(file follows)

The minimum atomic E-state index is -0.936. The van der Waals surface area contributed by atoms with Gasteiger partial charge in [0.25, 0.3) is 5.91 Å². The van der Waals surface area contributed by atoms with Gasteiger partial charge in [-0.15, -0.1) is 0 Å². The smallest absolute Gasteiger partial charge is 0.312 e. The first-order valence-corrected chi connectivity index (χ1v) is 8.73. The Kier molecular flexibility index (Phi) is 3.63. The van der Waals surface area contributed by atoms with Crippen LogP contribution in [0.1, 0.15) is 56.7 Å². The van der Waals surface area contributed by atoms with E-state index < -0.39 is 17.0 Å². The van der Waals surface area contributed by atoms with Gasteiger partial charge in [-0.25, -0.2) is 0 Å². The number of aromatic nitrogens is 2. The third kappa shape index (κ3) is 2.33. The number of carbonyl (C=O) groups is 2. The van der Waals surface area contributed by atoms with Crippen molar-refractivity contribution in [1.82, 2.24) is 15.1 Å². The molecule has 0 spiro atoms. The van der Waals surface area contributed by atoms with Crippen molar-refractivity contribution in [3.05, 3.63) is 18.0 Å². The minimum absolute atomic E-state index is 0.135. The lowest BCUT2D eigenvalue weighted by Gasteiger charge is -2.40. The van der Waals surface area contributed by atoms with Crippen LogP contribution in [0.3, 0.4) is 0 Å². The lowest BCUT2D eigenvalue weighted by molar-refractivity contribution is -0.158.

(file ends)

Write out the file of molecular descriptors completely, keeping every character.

The minimum atomic E-state index is -0.936. The van der Waals surface area contributed by atoms with Gasteiger partial charge in [0.25, 0.3) is 5.91 Å². The van der Waals surface area contributed by atoms with Gasteiger partial charge in [-0.15, -0.1) is 0 Å². The smallest absolute Gasteiger partial charge is 0.312 e. The first-order valence-corrected chi connectivity index (χ1v) is 8.73. The Kier molecular flexibility index (Phi) is 3.63. The van der Waals surface area contributed by atoms with Crippen LogP contribution in [0.1, 0.15) is 56.7 Å². The van der Waals surface area contributed by atoms with E-state index < -0.39 is 17.0 Å². The van der Waals surface area contributed by atoms with Gasteiger partial charge in [-0.25, -0.2) is 0 Å². The number of aromatic nitrogens is 2. The third kappa shape index (κ3) is 2.33. The number of carbonyl (C=O) groups is 2. The van der Waals surface area contributed by atoms with Crippen molar-refractivity contribution in [1.82, 2.24) is 15.1 Å². The molecule has 0 spiro atoms. The van der Waals surface area contributed by atoms with Crippen molar-refractivity contribution in [3.05, 3.63) is 18.0 Å². The minimum absolute atomic E-state index is 0.135. The lowest BCUT2D eigenvalue weighted by Gasteiger charge is -2.40. The van der Waals surface area contributed by atoms with Crippen LogP contribution in [0.3, 0.4) is 0 Å². The lowest BCUT2D eigenvalue weighted by molar-refractivity contribution is -0.158.